The UK has gone to the polls this week for the first time since the snap election last year. At the time of writing the results are still unknown and based on the results of the 2017 vote, it would be unwise to make any specific predictions. With that in mind, I’ll resist the temptation and focus on the climate this election is being conducted in.

Attendees of our monthly Trends Breakfasts or regular readers of these pages will know that polarisation and fragmentation have been central themes of our analysis in recent years. From the effects of the economic downturn over the last decade to the drivers of the Brexit vote or Trump’s election in 2016, these trends have proven hugely impactful.

This polarisation is often expressed in the form of a dichotomy: two opposing sides with very different views and behaviours. This was evoked in Theresa May’s 2016 conference speech (not her most famous one) where she found a distinction between patriots and ‘citizens of nowhere’, in David Goodhart’s pithy division between ‘Somewheres’ and ‘Anywheres’ and Professor Sir John Curtice’s analysis of the British Election Study, in which he found not just Labour and Conservative voters, but social liberals and social conservatives.

This dichotomy – however it is expressed – is so profound because it cuts across party lines, social grades and the usual socio-economic suspects. Instead, where we fall depends on our deep seated self-identification, our view of who we are and where the UK’s place is in the wider world. In this week’s local elections, no party will adequately reflect these identities in its pitch to the nation.

Our latest wave of opinion data – collected just a couple of weeks ago – sheds some light on this polarisation.  While 45% agree that life in the UK is better today than it was 50 years ago, 36% disagree – voters, perhaps, in search of a better yesterday.

There are similar divides on identity – 42% see themselves as a citizen of the world, leaving 58% reluctant to commit themselves to such a view.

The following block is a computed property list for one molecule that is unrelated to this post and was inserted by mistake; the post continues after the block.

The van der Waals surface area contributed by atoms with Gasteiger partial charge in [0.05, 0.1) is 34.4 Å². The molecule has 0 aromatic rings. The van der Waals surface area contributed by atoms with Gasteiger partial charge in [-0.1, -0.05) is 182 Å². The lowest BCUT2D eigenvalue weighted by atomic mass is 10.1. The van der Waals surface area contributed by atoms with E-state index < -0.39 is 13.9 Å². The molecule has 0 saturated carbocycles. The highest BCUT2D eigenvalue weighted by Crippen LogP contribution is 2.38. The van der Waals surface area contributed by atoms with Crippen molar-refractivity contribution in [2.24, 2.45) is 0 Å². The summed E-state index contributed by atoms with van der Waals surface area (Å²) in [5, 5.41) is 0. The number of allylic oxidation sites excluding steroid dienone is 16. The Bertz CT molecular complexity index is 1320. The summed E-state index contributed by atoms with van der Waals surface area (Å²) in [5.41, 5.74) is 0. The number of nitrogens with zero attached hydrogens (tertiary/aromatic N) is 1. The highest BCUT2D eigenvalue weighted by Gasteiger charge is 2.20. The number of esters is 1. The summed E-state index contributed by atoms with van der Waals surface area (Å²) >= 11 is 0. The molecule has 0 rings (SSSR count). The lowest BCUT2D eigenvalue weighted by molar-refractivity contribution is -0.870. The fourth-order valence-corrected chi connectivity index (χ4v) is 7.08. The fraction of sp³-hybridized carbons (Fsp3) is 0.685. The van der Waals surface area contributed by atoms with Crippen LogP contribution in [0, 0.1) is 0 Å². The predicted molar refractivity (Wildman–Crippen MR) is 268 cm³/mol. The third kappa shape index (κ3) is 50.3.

Another powerful finding from this latest wave of data is the grim economic mood the nation is in as it goes to the polls. Consumer confidence and spending expectations are at their lowest ebb since 2012, meaning that despite the economic recovery (since 2014) a recessionary mindset prevails (we’re only missing the recession).

You will know by now how this polarisation has played out in the polls. The local elections by their very nature provide only a partial, fragmented view of the mood of the nation, and if I am to hazard a prediction it is that there are different narratives of success and failure emerging from each region; Labour doing well in major cities, the Conservatives doing well in other English areas, and smaller parties struggling for relevance.

What will remain certain for the rest of this year and 2019 is the political fragility caused by this attitudinal polarisation; at the start of the year those who bet on politics reckoned an election before the end of 2019 was more likely than not. This itself – three general elections in less than four years – would be an occurrence not seen since the 1920s. For as long as these dichotomies remain, we will have unprecedented political uncertainty.